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Pak Kyongni Prize winner Christoph Ransmayr says literature sparks imagination, breaks biases

If literature has one pivotal purpose, it is the very act of imagining what lies beyond our own life and language, and the attempt to think about the lives of others, according to Austrian novelist Christoph Ransmayr, winner of the 12th Pak Kyongni Prize.

“It's not possible to define what literature is. But the attempt to understand unfamiliar environments and people through literature, at the very least, helps eliminate biases towards others and encourages an attempt to bring about change,” Ransmayr said at a press conference in Jung-gu, Seoul, Wednesday. The interview was conducted in German with Korean interpretation.

The 69-year-old writer has pursued the expansion of human existence through exploration of unknown worlds and an understanding of “the other” through his novels.

His debut work, "The Terrors of Ice and Darkness" (1984), drew inspiration from true events of an Austro-Hungarian North Pole expedition that aimed to explore some of the Earth's farthest reaches in the late 19th century. Ransmayr vividly portrays the resilience of humanity in the face of extreme circumstances.

His novel "The Last World" (1988), which brought him to global prominence, tells of the adventure of Cotta, as he searches for the lost poet Ovid and his "Metamorphoses." Set in time and space where ancient Rome and 20th-century Europe are spatially intertwined, Ransmayr delves into human greed, environmental destruction and the meaning of civilization.

“(Ransmayr) blends reality and fiction through outstanding imagination, prompting readers to reflect on the realities behind the scenes,” said the Pak Kyongni Prize judging committee. “He is a passionate explorer of the extraordinary relationship between nature and humans and discovers its hidden history.”

Ransmayr, who has traveled the world and lived in various countries while working on his novels, said this was his first visit to South Korea.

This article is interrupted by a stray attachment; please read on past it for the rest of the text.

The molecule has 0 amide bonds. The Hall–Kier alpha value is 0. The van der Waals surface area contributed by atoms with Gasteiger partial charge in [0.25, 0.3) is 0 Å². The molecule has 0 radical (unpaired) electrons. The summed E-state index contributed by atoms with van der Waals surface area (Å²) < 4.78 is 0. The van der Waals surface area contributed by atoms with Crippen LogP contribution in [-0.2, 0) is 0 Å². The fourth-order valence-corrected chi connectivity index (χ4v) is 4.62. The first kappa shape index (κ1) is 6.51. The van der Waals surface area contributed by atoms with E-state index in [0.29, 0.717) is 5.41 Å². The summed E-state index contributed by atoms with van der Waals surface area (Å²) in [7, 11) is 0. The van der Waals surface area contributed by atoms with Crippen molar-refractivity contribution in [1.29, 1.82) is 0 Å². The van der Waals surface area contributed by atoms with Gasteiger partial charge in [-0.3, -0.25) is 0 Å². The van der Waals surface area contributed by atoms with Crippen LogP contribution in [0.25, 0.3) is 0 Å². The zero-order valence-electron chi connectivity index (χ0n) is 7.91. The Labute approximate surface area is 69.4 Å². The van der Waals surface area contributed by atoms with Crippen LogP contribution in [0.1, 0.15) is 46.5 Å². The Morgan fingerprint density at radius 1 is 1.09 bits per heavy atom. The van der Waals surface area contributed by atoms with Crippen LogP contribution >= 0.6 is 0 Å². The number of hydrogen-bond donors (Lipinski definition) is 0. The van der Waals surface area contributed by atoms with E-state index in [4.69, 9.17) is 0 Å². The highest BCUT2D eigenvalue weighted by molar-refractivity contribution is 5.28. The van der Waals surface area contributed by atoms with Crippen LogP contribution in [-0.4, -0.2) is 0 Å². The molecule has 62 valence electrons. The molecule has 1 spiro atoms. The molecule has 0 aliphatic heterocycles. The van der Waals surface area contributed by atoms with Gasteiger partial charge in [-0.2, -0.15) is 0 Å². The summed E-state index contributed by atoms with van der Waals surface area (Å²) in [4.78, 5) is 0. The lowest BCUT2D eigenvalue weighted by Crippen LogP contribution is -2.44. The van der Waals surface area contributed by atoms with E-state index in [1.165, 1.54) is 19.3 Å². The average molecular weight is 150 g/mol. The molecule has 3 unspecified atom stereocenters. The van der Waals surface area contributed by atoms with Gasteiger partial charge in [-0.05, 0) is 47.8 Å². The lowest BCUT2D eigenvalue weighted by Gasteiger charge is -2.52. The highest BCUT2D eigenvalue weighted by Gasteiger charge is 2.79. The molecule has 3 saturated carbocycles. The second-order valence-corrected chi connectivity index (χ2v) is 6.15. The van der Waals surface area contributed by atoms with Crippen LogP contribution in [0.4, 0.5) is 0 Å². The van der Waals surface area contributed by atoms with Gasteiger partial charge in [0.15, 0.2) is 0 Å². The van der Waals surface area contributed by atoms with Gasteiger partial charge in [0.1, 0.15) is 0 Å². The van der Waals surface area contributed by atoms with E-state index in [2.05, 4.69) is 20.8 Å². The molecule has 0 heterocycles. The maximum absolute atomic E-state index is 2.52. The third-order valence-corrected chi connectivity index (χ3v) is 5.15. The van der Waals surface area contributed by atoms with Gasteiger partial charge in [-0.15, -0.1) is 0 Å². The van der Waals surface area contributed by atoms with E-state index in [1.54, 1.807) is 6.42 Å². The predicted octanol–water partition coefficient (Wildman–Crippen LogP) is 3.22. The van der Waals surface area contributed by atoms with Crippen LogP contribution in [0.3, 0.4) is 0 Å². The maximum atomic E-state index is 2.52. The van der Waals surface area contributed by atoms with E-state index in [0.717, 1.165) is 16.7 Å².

“The Han River flowing through the city and the palaces, the temples and the skyscrapers -- these are landscapes I haven't encountered before. Especially in a city where hundreds of years are intertwined, I could feel the past, present and future simultaneously. It's remarkable that readers 8,000 kilometers away from my desk are listening to my voice.”

Ransmayr mentioned that he has read works by Pak, specifically "Market and the Battlefield" and "Toji (The Land).” He said he was able to understand the Korean War and the division of the Korean Peninsula.

"I was aware of the Korean War, but reading ‘Toji’ helped me understand the lives of people living in the midst of the war, just as if I had experienced it. Literature enables us to imagine the lives of others."

The Austrian writer also shared stories from his home country.

"Austria is peaceful now, but just 40 kilometers from where I lived, Hitler's forces destroyed cities, and there were Nazi concentration camps nearby. When I was studying at the university in Vienna, I would meet Holocaust survivors. The experience inspired me to write ‘Morbus Kitahara (The Dog King).’"

Ransmayr continued, “The war may have passed, but the past remains a part of everyday life. … Hope looks to the future, and memories reflect on the past. Time is not disjointed. It is interconnected.”

He expressed his intention to continue writing novels that connect fiction and reality.

“Even if the literary environment changes significantly, I feel that my writing style will remain the same. It involves collecting stories, history, and people to connect fiction and reality.”

The Pak Kyongni Prize is an annual international literary award established in 2011 to honor the literary legacy of novelist Pak Kyong-ni (1926-2008), renowned for her epic saga “Toji.” The prize comes with a certificate of merit, a plaque and a cash prize of 100 million won ($76,400).

In June, four writers -- Ransmayr, Cormac McCarthy, Margaret Atwood and Antonio Lobo Antunes -- were nominated as the finalists among 37 nominees narrowed down from 234 novelists around the world through four rounds of preliminary screenings.

The award ceremony was held Thursday. Meanwhile, Ransmayr is to take part in a talk hosted by The Daesan Foundation on Tuesday.

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